You might know I really admire this young whippersnapper named Jason Silva. He has a show somewhere in TV land that I don’t watch, but he shares amazing stuff on his twitter feed. In case you thought I only moan about asana and the consequences of overeating and overboozing, I do sometimes take a minute to consider the why of existence. I am also considering re reading JPS’ B&N but this time I am not 19 just trying impress someone handsome. That’s how I ended up reading Atlas Shrugged, But that’s neither here nor there.
This is part two of a very fast paced but fascinating series. I have a strong hunch that this will not be one of my most viewed posts, but I really loved this. Must thank Nobel over at Yoga in the Dragon’s den for planting some interest in checking out Jason’s recommendation today.
You probably know we all have been reading David Garrigues’ post on perfection. Maybe you also happen to read Chris Courtney’s Yoga for Perfectionists over at yoganonymous.com. They appeared on my FB news feed on the same day. Maybe you should not be reading the opinions on perfection from someone who started her practice around 10:45 AM today, but here are my two cents. Desire for perfection (or any other damn thing/situation) comes from unmet needs. Why do you want perfection (in this particular instance)?? Be careful how you answer that because I have recently discovered that as soon as we give ourselves permission to go after what we want most of us realize we don’t actually know exactly what we want. Maybe you do so in that case proceed. Perfection becomes a non issue when there is a foundation of self trust. Trusting your impulses without judgement determines whether any learning or improvement project is going to be approached as war against the faulty self or as a discovery that transforms the already pretty good self. Notice how much practice it takes to use the term pretty good on yourself honestly. In public. Anyway, I just noticed that one post was approaching desire as benign and the other was noticing desire as compulsion. Perfection can be sought through war against the self, or through peace with the self. My guess is both get it done. Only one way with less carnage.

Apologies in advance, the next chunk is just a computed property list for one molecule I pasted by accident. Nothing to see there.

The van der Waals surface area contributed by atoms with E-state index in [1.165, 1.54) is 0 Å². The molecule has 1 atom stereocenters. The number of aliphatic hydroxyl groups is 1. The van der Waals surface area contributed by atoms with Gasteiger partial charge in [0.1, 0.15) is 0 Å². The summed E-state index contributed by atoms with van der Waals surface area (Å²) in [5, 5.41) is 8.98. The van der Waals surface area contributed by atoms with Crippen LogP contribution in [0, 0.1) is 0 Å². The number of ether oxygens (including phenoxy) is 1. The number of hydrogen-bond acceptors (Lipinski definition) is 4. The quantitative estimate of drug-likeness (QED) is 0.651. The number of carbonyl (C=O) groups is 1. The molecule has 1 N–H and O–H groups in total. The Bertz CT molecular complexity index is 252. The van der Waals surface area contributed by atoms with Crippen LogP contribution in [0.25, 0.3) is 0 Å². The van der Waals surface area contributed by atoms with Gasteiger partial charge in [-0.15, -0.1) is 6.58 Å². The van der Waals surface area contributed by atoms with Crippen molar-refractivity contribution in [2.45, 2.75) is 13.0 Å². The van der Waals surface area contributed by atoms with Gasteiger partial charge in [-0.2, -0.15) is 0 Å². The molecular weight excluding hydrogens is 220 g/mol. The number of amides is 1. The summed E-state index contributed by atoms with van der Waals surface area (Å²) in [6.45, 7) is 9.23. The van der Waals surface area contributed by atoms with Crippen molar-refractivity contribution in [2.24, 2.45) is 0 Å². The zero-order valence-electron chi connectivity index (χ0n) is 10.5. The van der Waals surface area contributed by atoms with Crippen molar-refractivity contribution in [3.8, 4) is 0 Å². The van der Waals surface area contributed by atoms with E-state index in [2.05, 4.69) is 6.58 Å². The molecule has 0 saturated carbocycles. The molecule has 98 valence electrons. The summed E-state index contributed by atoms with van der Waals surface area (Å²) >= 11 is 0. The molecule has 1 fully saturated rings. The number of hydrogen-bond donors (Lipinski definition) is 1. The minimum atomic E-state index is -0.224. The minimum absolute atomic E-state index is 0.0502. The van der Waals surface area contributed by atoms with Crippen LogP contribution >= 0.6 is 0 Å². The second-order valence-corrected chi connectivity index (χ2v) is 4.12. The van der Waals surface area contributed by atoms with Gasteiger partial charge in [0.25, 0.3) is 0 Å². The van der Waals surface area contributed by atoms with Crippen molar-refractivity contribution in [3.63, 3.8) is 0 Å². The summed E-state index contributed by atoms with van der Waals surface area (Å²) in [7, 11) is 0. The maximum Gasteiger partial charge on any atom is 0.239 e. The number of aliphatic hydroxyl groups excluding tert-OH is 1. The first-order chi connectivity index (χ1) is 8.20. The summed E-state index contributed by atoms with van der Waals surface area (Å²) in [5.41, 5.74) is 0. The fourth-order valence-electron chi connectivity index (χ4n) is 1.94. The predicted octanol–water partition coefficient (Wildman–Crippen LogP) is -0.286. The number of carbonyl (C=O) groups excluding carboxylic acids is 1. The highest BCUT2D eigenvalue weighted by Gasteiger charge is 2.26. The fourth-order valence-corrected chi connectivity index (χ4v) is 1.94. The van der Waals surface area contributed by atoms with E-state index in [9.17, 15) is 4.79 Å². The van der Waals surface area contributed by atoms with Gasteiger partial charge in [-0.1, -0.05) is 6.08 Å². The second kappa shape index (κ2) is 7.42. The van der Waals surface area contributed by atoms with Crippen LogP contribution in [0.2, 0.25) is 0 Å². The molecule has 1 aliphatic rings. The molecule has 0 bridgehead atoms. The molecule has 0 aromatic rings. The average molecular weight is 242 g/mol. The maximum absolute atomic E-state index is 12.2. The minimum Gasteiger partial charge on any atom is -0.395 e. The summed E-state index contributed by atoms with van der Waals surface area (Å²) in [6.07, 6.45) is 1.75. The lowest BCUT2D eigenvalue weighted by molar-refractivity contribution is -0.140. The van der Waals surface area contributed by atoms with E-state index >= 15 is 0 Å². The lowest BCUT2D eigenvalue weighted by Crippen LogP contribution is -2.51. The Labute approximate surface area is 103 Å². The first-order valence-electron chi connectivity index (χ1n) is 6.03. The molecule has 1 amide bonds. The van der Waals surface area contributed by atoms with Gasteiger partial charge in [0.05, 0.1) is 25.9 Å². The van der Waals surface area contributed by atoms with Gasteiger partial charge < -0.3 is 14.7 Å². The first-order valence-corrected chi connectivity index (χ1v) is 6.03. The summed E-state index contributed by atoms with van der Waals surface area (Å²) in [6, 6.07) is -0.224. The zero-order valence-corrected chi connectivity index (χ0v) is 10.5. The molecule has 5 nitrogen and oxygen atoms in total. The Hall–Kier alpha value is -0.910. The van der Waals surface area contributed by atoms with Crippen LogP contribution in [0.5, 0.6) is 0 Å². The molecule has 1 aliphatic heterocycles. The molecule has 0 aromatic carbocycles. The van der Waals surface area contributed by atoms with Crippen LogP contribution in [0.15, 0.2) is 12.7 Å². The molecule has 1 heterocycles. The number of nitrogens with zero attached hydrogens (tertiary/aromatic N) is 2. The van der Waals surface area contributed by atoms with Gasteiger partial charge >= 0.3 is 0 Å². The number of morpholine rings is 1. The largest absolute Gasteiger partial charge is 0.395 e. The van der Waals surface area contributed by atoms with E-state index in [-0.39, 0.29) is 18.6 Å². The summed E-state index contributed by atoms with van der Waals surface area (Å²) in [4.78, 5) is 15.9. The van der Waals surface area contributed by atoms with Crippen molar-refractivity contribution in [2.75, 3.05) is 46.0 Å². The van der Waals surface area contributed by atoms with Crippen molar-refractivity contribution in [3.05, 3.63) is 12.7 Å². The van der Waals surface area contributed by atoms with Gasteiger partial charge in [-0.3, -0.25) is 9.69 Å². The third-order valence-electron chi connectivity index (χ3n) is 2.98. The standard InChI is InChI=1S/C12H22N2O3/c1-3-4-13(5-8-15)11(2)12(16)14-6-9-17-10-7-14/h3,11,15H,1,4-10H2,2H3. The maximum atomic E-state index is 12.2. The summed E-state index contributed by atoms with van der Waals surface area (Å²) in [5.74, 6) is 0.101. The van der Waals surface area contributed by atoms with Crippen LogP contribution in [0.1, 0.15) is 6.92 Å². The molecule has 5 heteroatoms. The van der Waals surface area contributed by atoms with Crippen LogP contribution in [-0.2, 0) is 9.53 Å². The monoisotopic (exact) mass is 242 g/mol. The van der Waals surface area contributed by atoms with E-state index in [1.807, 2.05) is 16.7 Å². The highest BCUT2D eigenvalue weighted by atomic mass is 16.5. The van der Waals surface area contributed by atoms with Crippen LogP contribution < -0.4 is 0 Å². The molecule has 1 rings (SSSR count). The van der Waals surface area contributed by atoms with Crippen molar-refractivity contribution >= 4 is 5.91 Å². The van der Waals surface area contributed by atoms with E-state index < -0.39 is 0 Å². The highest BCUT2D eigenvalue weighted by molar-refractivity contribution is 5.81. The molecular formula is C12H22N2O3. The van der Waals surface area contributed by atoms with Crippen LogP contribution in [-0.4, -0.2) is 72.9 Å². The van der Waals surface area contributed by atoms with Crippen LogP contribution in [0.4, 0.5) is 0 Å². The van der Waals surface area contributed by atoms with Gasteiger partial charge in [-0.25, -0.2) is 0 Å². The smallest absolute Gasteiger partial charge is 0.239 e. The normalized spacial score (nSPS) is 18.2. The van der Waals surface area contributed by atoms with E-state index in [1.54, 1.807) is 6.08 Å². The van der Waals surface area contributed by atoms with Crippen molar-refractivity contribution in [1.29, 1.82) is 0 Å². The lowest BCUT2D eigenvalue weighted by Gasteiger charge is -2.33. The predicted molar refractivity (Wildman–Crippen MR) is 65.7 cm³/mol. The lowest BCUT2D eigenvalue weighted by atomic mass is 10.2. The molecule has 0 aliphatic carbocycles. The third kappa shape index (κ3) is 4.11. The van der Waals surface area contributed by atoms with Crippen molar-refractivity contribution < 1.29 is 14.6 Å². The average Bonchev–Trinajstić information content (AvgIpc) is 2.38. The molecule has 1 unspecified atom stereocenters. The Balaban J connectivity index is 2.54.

I suggest that you check to see how I filched everything here from Charles Eisenstein’s chapter on Struggle from his book The More Beautiful World Our Hearts Know Is Possible.
This one http://yogarose.net/2014/02/14/role-led-ashtanga-classes/
and this one http://matthewremski.com/wordpress/update-2-what-are-we-actually-doing-in-asana-questions-questions-questions/
Convince me that the teacher to student transmission is to be done as individually and as gradually as possible. These two conversations also convince me that even though the student might think that they are choosing a teacher, it is really the teacher who decides to say yes to the responsibility of teaching that student. They also convince me that a group environment is never the optimal environment to transmit any kind of knowledge. Ask any elementary school teacher about their regrets about teaching large groups. Again we revisit the unrealistic and idealized notion that makes us believe that learning movement is to be free of mistakes that are categorized as mistakes because pain was felt, when it is in fact that pain which was the indicator for correcting and re directing course. I am a yoga student who knows for sure that she does not want to be a yoga teacher, so I write without the authority or credentials that a yoga teacher might have with respect to injuries and their relationship to the focus (or lack of focus) on alignment, etc. I do speak as someone who had to watch a toddler learn to walk and get banged up in spite of baby proofing the joint up the whazoo. I also speak as someone who has seen others make painful mistakes that they were warned to avoid by someone with knowledge and excellent teaching skills. So, optimize the learning environment and the learning conditions all you want, you gifted, concerned, well meaning and generous teachers. But please don’t believe that pain proofing the environment is a gold standard indicator of good teaching.